You are here
Wednesday, May 16, 2012
Drug used in NIH-supported trial shows benefit in children with previously treated cancers
Young patients with some types of advanced cancer, for whom standard treatment had failed, had their tumors disappear during treatment with a drug that both targets and blocks a protein associated with their disease. These findings are from a Phase I, multicenter trial, led by investigators from the Children's Oncology Group (COG), and supported by the National Cancer Institute (NCI), part of the National Institutes of Health.
Encouraging results, with few side effects, were found in children and adolescents, particularly those with anaplastic large cell lymphoma (ALCL), a type of blood cancer, and neuroblastoma, a nerve cancer arising most often in the adrenal gland and chest, according the research. Results of the Phase I trial were released May 16, 2012, by the American Society of Clinical Oncology (ASCO). The study will be presented at the ASCO 2012 meeting in Chicago on June 2, 2012.
The drug tested in this Phase 1, or early stage trial, is crizotinib (trade name XAKORI, by Pfizer). Crizotinib works by blocking the activity of a protein called anaplastic lymphoma kinase, or ALK, and it is effective in adults whose tumors have alterations in the ALK gene that increase the activity of the ALK protein. Studies have shown that adults with non-small cell lung cancer (NSCLC) harboring ALK gene alterations can be successfully treated with crizotinib. The drug is approved by the U.S. Food and Drug Administration for treating such patients. ALK gene alterations are present in nearly all children with ALCL and in about 10 percent of children with neuroblastoma. ALK gene alterations also occur occasionally in other childhood cancers.
"There is a major opportunity to personalize therapy for children with neuroblastoma and anaplastic large cell lymphoma by providing a relatively non-toxic drug that may allow us to lower the doses of conventional chemotherapy in the very near future," said Yael P. Mosse, M.D., the COG study chair and an assistant professor of pediatrics at The Children's Hospital of Philadelphia.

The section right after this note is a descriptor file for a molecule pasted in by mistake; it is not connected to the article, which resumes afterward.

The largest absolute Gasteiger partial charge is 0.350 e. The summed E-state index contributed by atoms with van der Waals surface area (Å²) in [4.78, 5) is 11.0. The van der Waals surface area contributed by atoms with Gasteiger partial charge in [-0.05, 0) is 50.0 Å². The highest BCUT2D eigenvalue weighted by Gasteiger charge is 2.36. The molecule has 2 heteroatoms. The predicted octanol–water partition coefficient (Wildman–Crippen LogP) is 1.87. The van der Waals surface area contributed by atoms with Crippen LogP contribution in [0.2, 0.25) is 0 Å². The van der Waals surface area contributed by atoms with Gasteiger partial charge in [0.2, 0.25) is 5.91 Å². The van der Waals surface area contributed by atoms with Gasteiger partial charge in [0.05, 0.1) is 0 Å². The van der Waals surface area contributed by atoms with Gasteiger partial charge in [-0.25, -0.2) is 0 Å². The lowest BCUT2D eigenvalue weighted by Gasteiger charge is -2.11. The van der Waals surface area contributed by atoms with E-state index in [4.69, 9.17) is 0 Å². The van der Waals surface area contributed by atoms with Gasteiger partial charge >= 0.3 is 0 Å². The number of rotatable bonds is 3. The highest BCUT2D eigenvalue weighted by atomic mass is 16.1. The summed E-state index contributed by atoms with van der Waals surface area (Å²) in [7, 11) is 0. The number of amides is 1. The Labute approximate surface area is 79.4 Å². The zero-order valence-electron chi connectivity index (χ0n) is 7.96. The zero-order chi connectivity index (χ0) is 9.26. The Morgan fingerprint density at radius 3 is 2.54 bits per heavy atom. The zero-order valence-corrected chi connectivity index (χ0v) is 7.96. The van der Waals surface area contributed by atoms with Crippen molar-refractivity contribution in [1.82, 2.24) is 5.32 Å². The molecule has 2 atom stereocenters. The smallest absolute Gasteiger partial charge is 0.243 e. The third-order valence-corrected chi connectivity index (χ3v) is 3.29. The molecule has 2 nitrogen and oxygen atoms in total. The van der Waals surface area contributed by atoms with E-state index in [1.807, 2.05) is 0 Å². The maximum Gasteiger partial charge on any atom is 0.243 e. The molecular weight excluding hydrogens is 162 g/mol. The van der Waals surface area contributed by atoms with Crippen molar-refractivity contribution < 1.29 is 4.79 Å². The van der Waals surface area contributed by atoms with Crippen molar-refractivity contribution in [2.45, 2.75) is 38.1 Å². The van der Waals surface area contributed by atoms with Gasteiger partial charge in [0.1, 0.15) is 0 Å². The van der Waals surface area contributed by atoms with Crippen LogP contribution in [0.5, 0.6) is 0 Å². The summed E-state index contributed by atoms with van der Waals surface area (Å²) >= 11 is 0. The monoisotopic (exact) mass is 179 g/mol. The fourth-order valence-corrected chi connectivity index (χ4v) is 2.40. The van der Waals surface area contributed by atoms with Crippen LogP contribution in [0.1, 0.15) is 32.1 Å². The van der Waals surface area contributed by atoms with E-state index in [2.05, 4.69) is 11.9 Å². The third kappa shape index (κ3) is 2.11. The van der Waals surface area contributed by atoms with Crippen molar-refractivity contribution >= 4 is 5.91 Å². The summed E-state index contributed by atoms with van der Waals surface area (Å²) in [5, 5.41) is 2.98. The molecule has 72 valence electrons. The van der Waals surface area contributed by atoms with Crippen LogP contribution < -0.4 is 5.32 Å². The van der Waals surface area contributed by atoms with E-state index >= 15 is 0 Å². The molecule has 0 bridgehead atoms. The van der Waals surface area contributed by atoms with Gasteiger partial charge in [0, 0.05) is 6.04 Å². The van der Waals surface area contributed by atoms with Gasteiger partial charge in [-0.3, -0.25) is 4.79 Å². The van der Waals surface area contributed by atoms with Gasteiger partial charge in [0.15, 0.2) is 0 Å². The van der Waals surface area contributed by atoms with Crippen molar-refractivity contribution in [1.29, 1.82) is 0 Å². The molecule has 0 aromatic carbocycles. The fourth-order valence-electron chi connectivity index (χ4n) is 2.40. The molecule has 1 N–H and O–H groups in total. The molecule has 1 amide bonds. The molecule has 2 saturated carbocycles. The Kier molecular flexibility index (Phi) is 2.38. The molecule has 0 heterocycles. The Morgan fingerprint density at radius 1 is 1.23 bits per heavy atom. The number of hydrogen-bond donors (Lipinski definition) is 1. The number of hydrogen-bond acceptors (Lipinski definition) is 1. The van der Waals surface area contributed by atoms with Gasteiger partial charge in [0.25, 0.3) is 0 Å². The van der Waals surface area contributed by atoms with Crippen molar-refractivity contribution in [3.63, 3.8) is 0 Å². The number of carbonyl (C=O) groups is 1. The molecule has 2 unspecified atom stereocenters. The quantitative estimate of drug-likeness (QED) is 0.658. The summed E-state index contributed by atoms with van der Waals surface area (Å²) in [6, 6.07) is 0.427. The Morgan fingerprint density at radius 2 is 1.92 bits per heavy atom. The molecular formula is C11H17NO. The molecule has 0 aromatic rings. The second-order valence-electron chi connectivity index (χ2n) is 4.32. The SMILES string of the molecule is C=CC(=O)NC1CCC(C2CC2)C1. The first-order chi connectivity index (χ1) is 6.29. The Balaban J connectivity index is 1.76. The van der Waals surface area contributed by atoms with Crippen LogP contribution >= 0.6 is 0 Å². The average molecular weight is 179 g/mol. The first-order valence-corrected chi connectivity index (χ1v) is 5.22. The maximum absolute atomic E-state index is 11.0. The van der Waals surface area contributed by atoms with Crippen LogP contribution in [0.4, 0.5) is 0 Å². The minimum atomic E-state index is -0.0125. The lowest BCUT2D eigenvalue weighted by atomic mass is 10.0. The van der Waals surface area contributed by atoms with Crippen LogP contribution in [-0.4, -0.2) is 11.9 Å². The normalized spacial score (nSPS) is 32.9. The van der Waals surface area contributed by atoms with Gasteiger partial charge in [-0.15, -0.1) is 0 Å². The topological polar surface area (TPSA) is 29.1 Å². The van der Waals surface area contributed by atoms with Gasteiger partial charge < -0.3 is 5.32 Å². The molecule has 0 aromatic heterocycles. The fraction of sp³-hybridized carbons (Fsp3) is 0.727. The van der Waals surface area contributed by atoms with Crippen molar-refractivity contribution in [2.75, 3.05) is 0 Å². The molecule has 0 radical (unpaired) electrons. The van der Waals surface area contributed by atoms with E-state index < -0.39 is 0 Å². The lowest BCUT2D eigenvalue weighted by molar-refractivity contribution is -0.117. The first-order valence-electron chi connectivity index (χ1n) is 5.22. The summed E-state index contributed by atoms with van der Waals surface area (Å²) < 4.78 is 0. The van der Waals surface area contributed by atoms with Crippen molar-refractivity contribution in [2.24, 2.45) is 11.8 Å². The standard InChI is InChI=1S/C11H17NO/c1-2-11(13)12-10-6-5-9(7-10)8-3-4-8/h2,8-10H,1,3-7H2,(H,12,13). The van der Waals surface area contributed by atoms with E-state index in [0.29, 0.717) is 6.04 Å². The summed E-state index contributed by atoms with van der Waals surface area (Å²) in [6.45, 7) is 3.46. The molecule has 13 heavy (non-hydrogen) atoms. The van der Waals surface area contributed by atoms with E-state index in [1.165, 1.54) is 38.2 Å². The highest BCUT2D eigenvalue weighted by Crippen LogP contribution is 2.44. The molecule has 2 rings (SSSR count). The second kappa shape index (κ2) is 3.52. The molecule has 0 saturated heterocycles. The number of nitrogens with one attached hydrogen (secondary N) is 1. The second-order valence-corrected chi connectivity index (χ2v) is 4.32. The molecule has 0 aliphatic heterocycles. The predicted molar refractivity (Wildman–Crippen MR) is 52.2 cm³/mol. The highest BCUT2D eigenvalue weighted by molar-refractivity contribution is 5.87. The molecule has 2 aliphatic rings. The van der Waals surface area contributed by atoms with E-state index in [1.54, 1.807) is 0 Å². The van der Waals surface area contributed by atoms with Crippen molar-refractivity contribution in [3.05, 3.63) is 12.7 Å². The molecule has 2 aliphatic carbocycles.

This COG Phase 1 trial included 70 participants, whose average age was 10 years (the patients ranged from 1 to 21 years of age). At admission, tumor tissue was tested for the presence of ALK gene alterations.
The COG investigators started the trial by providing dosages of crizotinib to their patients that were lower than those used in adults with NSCLC. The children and adolescents in this trial took crizotinib by mouth twice a day for 28 days and were allowed to continue the drug longer if their disease did not progress and if there were no signs of unacceptable toxicity. The investigators were able to safely increase the crizotinib dose through six dose levels with minimal toxicity, to a dose that exceeds that used in adults.
The researchers monitored study participants for changes in their tumor size. Among the eight patients with ALCL enrolled, seven showed complete responses, i.e., complete disappearance of their tumor. Of the 27 patients with neuroblastoma, three have had complete responses (two are known to have an ALK mutation) and seven have had no disease progression. These patients have remained on therapy between nine months to more than two years without progression. Seven patients with inflammatory myofibroblastic tumor, which is a rare form of sarcoma that commonly has ALK gene alterations, remain on therapy, with the majority showing benefit.
“The remarkable aspects of this trial are the number of complete responses observed among these children and adolescents and how well the treatment was tolerated,” said Malcolm Smith, M.D., program director, NCI, for the COG Phase 1 Consortium. “Learning how to best use crizotinib in newly diagnosed patients whose tumors have ALK gene alterations is now a high priority, as this could lead to improved survival for these patients.”
The COG is developing additional studies in which crizotinib will be combined with chemotherapy in patients with ALCL and neuroblastoma. To find a COG trial site or to learn more about the group, please go to http://www.childrensoncologygroup.org.
This study was supported by NCI grant U01-CA97452.
The National Cancer Institute (NCI) leads the National Cancer Program and the NIH effort to dramatically reduce the burden of cancer and improve the lives of cancer patients and their families, through research into prevention and cancer biology, the development of new interventions, and the training and mentoring of new researchers. For more information about cancer, please visit the NCI Web site at http://www.cancer.gov or call NCI's Cancer Information Service at 1-800-4-CANCER (1-800-422-6237).
About the National Institutes of Health (NIH): NIH, the nation's medical research agency, includes 27 Institutes and Centers and is a component of the U.S. Department of Health and Human Services. NIH is the primary federal agency conducting and supporting basic, clinical, and translational medical research, and is investigating the causes, treatments, and cures for both common and rare diseases. For more information about NIH and its programs, visit www.nih.gov.
NIH…Turning Discovery Into Health®